Privilege Over Potential?

Star pupils may lose university places to disadvantaged.

My place in society was confirmed from a young age. My first experiences with the world being a council/housing association estate in Scotland’s capital.

I lived in a small three-bedroom house that was massively overcrowded for the first nine years of my life. There were nine of us in total — seven children, made up of step siblings and two parents. The five boys had to share one cramped room, while I was somewhat lucky to share a room with my only sister.

The truth is, there are very few times I felt ‘lucky’ as a child. My household was one where abuse of all types were a daily occurrence.

I was beaten for taking ‘special food’ from my stepmothers’ shelf in the cupboards, fridge or drawer in the freezer. This, however, wasn’t the most traumatic experience of my childhood. In fact, this trophy goes to the years of sexual abuse I was subjected to every evening after school before my parents got home.

This was my life.

I understood this wasn’t happening to everyone in my class at school. I knew this wasn’t the way a normal family unit operated, but it was the cards I was dealt and there was nothing I could do about it.

I started high school like any ordinary teenager. I received the classic judgement from teachers as the youngest of large family of siblings, who had acted out in school as a result of the unknown circumstances going on at home.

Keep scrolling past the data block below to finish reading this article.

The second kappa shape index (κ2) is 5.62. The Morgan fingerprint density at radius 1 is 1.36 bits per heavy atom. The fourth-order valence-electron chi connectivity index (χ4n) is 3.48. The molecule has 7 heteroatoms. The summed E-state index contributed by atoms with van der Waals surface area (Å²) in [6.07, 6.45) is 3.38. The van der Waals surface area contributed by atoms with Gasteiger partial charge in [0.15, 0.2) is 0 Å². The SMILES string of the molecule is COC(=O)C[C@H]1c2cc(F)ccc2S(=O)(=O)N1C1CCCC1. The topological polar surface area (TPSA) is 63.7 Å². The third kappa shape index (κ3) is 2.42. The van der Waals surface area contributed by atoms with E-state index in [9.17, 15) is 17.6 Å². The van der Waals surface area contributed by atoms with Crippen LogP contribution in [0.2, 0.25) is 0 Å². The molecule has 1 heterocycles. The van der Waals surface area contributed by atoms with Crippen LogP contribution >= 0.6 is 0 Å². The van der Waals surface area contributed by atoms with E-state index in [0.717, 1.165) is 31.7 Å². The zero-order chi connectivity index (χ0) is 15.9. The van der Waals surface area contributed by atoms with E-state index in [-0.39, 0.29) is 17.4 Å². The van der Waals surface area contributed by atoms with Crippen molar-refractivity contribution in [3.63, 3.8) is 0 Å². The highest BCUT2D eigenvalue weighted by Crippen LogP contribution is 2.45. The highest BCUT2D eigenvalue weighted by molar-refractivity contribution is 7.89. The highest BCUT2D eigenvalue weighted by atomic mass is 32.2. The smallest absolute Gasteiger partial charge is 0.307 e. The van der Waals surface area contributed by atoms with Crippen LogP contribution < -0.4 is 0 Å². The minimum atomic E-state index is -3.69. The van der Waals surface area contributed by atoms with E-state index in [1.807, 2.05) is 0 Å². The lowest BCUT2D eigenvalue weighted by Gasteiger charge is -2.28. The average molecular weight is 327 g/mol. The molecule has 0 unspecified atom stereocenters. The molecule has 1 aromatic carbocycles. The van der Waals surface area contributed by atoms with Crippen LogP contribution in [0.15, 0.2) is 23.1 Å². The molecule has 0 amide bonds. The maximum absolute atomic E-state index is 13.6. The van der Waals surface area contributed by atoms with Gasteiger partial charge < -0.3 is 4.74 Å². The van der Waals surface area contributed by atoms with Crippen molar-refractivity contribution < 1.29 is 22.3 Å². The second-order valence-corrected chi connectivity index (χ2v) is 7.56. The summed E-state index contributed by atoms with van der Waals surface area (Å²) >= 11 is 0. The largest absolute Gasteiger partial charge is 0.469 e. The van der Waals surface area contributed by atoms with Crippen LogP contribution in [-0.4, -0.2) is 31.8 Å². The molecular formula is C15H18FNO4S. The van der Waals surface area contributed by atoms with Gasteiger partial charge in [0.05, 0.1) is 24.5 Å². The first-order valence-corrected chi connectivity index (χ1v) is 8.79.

It all came to head when I was thirteen and I found the courage to tell my Dad about the abuse I had suffered my entire life. My abuser was charged and before I knew it, I was taking time out of school to deal with a live court case that ultimately led to a not proven verdict. In my eyes, this verdict only confirmed how little I was worth. I was taken into care that very year.

I had to move local authority when I went into the care system and this meant I would have to move school too. All of this occurred, halfway through my fourth year of high school arguably the most important year of my school career.

I lost everything. My life. My friends. My coursework. It wasn’t long before I had no interest in education. I had more important things to worry about and I felt drained from hearing of how much of failure and disruption to other students I was. I left soon after my sixteenth birthday with it firmly programmed into me that university wasn’t going to happen, not for someone like me.

Fortunately, I started working almost immediately after I left school and five years later I am a twenty-one year old young woman who has worked damn hard to make something of my life despite the odds stacked up against me, grasping every opportunity for development afforded to me as if it’s the last.

It’s only now, at a stage where I am comfortable with my life, am I setting my eyes on gaining entry into university. Much later than my friends from school. This ambition will still take some work to achieve, however, nowhere near as much as before, now Universities Scotland has announcement that all Scottish universities have agreed to introduce a guaranteed offer for Care Experienced applicants who have the new minimum entry requirements.

An announcement that has been met with praise from Care Experienced people, including myself, from across the United Kingdom.

However, after the announcement of the guaranteed offer, I came across this article by the Times. Since the article was published, I have been in contact with the journalist who wrote it asking for a right to reply. Sadly, this wasn’t to be. So, I want to use this space to create one.